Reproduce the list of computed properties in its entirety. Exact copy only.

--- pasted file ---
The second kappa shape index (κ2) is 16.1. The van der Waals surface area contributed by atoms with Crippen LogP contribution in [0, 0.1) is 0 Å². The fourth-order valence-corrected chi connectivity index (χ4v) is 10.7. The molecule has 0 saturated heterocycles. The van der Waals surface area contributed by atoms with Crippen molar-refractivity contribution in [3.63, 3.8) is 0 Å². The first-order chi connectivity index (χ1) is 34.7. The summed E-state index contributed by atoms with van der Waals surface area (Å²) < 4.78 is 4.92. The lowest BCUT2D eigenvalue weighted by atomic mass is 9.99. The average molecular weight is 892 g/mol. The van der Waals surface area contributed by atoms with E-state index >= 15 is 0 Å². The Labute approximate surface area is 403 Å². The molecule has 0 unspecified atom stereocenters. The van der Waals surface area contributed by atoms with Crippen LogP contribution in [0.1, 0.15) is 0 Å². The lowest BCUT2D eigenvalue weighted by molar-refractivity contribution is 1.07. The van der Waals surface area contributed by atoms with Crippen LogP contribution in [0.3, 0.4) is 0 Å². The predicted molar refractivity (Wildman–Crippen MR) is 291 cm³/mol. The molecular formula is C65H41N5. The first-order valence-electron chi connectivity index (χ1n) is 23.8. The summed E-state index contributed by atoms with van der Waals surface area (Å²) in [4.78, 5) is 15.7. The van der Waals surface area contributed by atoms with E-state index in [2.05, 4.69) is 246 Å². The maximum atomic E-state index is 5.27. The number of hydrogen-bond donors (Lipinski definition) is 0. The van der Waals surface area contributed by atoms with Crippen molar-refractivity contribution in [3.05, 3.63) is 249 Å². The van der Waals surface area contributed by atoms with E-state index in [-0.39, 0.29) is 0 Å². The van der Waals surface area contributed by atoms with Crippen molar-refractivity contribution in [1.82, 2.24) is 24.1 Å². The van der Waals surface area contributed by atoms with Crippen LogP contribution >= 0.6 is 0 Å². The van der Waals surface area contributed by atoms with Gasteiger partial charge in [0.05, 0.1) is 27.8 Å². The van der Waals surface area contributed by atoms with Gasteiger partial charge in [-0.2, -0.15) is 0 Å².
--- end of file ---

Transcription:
The second kappa shape index (κ2) is 16.1. The van der Waals surface area contributed by atoms with Crippen LogP contribution in [0, 0.1) is 0 Å². The fourth-order valence-corrected chi connectivity index (χ4v) is 10.7. The molecule has 0 saturated heterocycles. The van der Waals surface area contributed by atoms with Crippen molar-refractivity contribution in [3.63, 3.8) is 0 Å². The first-order chi connectivity index (χ1) is 34.7. The summed E-state index contributed by atoms with van der Waals surface area (Å²) < 4.78 is 4.92. The lowest BCUT2D eigenvalue weighted by atomic mass is 9.99. The average molecular weight is 892 g/mol. The van der Waals surface area contributed by atoms with E-state index >= 15 is 0 Å². The Labute approximate surface area is 403 Å². The molecule has 0 unspecified atom stereocenters. The van der Waals surface area contributed by atoms with Crippen LogP contribution in [0.1, 0.15) is 0 Å². The lowest BCUT2D eigenvalue weighted by molar-refractivity contribution is 1.07. The van der Waals surface area contributed by atoms with Crippen LogP contribution in [0.3, 0.4) is 0 Å². The predicted molar refractivity (Wildman–Crippen MR) is 291 cm³/mol. The molecular formula is C65H41N5. The first-order valence-electron chi connectivity index (χ1n) is 23.8. The summed E-state index contributed by atoms with van der Waals surface area (Å²) in [4.78, 5) is 15.7. The van der Waals surface area contributed by atoms with E-state index in [2.05, 4.69) is 246 Å². The maximum atomic E-state index is 5.27. The number of hydrogen-bond donors (Lipinski definition) is 0. The van der Waals surface area contributed by atoms with Crippen molar-refractivity contribution in [3.05, 3.63) is 249 Å². The van der Waals surface area contributed by atoms with E-state index in [-0.39, 0.29) is 0 Å². The van der Waals surface area contributed by atoms with Crippen molar-refractivity contribution in [1.82, 2.24) is 24.1 Å². The van der Waals surface area contributed by atoms with Crippen LogP contribution >= 0.6 is 0 Å². The van der Waals surface area contributed by atoms with Gasteiger partial charge in [0.05, 0.1) is 27.8 Å². The van der Waals surface area contributed by atoms with Gasteiger partial charge in [-0.2, -0.15) is 0 Å².